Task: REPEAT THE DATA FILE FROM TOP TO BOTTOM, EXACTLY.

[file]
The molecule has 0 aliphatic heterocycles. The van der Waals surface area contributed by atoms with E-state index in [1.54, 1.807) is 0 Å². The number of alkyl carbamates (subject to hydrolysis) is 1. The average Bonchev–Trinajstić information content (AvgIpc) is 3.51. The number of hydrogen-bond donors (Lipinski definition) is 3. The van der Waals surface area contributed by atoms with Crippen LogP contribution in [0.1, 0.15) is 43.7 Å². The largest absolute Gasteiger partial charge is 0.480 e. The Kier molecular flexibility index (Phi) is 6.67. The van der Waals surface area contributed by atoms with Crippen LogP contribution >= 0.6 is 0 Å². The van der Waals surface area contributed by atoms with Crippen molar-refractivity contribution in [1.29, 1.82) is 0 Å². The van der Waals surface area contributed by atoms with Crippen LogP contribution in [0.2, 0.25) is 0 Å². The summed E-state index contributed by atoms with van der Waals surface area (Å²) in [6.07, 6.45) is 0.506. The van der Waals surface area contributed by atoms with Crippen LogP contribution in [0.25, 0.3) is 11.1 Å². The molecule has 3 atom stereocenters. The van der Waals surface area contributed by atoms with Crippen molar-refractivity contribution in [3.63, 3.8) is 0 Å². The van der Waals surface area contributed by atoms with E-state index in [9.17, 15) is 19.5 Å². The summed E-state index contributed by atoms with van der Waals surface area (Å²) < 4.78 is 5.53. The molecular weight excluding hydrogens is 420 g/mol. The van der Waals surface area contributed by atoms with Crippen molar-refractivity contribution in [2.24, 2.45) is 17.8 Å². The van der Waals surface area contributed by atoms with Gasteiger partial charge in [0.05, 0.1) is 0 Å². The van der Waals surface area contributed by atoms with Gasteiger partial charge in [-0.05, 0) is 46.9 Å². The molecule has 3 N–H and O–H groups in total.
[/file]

The molecule has 0 aliphatic heterocycles. The van der Waals surface area contributed by atoms with E-state index in [1.54, 1.807) is 0 Å². The number of alkyl carbamates (subject to hydrolysis) is 1. The average Bonchev–Trinajstić information content (AvgIpc) is 3.51. The number of hydrogen-bond donors (Lipinski definition) is 3. The van der Waals surface area contributed by atoms with Crippen LogP contribution in [0.1, 0.15) is 43.7 Å². The largest absolute Gasteiger partial charge is 0.480 e. The Kier molecular flexibility index (Phi) is 6.67. The van der Waals surface area contributed by atoms with Crippen LogP contribution >= 0.6 is 0 Å². The van der Waals surface area contributed by atoms with Crippen molar-refractivity contribution in [1.29, 1.82) is 0 Å². The van der Waals surface area contributed by atoms with Crippen LogP contribution in [0.2, 0.25) is 0 Å². The summed E-state index contributed by atoms with van der Waals surface area (Å²) in [6.07, 6.45) is 0.506. The van der Waals surface area contributed by atoms with Crippen LogP contribution in [0.25, 0.3) is 11.1 Å². The molecule has 3 atom stereocenters. The van der Waals surface area contributed by atoms with Crippen molar-refractivity contribution in [3.63, 3.8) is 0 Å². The van der Waals surface area contributed by atoms with E-state index in [9.17, 15) is 19.5 Å². The summed E-state index contributed by atoms with van der Waals surface area (Å²) < 4.78 is 5.53. The molecular weight excluding hydrogens is 420 g/mol. The van der Waals surface area contributed by atoms with Crippen molar-refractivity contribution in [2.24, 2.45) is 17.8 Å². The van der Waals surface area contributed by atoms with Gasteiger partial charge in [0.05, 0.1) is 0 Å². The van der Waals surface area contributed by atoms with Gasteiger partial charge in [-0.05, 0) is 46.9 Å². The molecule has 3 N–H and O–H groups in total.